Envelope Printing Slows Down After the First Few Prints

If your customers print large numbers of envelopes or other narrow media on Lexmark printers, they may wonder why the printer slows down after quickly printing the first dozen or so pieces.

Here’s why:   Lexmark printers have a built in safety feature that protects the fuser from damage when printing on envelopes or on narrow media.

When an envelope print job is sent to the printer, the first 10 to 20 envelopes will print at normal speed but then the printer slows down for the remainder of the print job. The narrow media is sensed by the fuser, which signals the machine to modify the print speed.

The reason for the slower print speed is to prevent the hot roller in the fuser from becoming warped or out of round. When the envelope goes through the fuser, it only comes in contact with the fuser rollers on the left side, therefore the heat needed to bond the toner to the envelope only dissipates from that section of the fuser. The right side of the fuser dissipates less heat since there is no media running through it. The printer slows down to keep the fuser at a consistent temperature.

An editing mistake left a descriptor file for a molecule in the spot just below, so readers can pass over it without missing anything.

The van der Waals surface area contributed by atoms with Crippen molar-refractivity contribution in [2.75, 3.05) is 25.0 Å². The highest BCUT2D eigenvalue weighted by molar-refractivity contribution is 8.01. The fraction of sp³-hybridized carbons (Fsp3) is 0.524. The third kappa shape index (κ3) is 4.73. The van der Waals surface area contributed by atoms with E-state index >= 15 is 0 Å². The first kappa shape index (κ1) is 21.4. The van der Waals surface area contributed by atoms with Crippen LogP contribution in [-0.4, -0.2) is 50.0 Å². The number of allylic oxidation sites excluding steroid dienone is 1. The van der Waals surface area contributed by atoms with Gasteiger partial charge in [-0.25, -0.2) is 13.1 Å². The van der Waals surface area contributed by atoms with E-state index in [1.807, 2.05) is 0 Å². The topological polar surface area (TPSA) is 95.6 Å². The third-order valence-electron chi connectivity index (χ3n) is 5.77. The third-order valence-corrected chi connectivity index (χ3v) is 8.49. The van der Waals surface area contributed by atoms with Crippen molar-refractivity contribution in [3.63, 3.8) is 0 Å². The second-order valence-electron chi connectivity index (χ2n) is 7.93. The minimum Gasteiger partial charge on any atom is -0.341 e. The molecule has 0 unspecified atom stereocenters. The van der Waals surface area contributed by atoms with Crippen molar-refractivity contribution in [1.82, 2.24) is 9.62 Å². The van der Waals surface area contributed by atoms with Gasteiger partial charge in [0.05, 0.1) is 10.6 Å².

The hot roller would warp or become out of round if one side was running significantly cooler than the other. This is not a problem when printing on regular width paper since, obviously, the paper is wide enough to dissipate heat evenly.
Ron Marquez is a Lexmark certified printer technician and Depot Manager at Market Point. If you have a question regarding this topic or have any other printer repair related questions or topics for which you would like more information, please send an email to maryp@marketpoint.com.

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